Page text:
Sunday, September 27th 11:00am - 12:00pm
Fireside Chat with Domonique D. Jones: Sharing Leadership Lessons From Campus Leaders, Past & Present
After-Conference Networking Session with Alumni | 12:00pm - 1:00pm
CLOSING KEYNOTE SPEAKER
Fireside Chat with Domonique D. Jones, UC Merced '13:
Sharing Leadership Lessons Across Generations
Domonique D. Jones is a Legislative Director in the California State Assembly who has a demonstrated ability to deliver strategic and creative policy solutions, build coalitions, and navigate the legislative process to advance policy priorities. She has worked on a range of legislative policies relating to education, public safety, health, and racial equity. Most notably, she worked on a policy to forbid the practice of “lunch shaming” at schools in California, and required schools to establish a process for notifying families about unpaid meal fees instead of addressing them through students. This policy framework has since been adopted in serval states.
While completing her double Bachelor’s Degree at UC Merced, Domonique proved to be a trailblazer for the campus community when she was elected as the first female student body president in the campus’s history. Throughout her undergraduate career and since attaining her degree, she has dedicated herself to a life of public service, working with numerous organizations on elevating women in leadership and achieving educational equity for students throughout the state.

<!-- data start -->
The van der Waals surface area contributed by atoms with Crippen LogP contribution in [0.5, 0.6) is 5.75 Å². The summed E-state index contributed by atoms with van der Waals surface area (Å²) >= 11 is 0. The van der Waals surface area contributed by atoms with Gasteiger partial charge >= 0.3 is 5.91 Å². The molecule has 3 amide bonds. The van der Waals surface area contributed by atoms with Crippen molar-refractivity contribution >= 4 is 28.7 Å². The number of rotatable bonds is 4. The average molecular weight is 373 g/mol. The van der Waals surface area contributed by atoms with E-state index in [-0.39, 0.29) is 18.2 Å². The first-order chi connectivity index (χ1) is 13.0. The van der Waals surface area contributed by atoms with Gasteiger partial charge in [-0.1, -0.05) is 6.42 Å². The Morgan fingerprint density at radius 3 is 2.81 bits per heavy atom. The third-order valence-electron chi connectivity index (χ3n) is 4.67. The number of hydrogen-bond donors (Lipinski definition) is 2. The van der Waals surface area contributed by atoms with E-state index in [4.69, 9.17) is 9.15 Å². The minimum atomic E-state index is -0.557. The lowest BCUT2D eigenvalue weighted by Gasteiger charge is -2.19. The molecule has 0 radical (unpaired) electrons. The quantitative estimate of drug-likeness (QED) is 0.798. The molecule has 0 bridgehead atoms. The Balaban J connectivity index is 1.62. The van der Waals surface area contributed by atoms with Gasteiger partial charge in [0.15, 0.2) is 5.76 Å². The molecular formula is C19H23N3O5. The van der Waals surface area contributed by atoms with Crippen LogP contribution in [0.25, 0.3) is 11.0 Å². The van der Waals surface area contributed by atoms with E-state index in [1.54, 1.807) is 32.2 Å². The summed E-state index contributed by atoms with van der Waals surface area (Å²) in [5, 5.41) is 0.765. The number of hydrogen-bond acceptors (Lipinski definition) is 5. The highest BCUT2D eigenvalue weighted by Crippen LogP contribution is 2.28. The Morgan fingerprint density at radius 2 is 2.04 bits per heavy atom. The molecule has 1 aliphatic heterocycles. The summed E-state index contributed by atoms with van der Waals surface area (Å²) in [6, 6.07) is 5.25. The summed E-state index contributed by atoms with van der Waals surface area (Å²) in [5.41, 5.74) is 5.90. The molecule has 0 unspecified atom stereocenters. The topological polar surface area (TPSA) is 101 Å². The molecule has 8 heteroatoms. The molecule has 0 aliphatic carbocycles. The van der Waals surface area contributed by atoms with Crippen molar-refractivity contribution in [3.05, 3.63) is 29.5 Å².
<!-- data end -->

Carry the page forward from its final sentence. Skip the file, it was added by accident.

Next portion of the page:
When she is not busy with her work, Domonique enjoys cooking new recipes and spending time with her dog Bella.
Elizabeth Meza Torres | 2020-21 President, Associate Students of UC Merced (ASUCM)
Elizabeth Meza Torres is an incoming second year Political Science Major and Spanish Minor at UC Merced. She comes from Delano, California but was originally born in Culican, Sinaloa. She’s a first-generation undocumented scholar and an older sister of five with hardworking farm-working parents.
This year, serves as President of the Associated Students of UC Merced (ASUCM). In addition, she is part of the Legislative Branch, Labor Commission, Pre-Law Society, and many other student lead commissions. Lastly, her goal for the year is to help guide undocumented students to higher education and give them the resources to help them achieve their goals.
Last year Elizabeth also led Brown Issues as Secretary, a statewide non-profit organization that she co-founded alongside her friends, her first year. Personally, she hopes to serve as a mentor for students by pursing a JD in Immigration Law.
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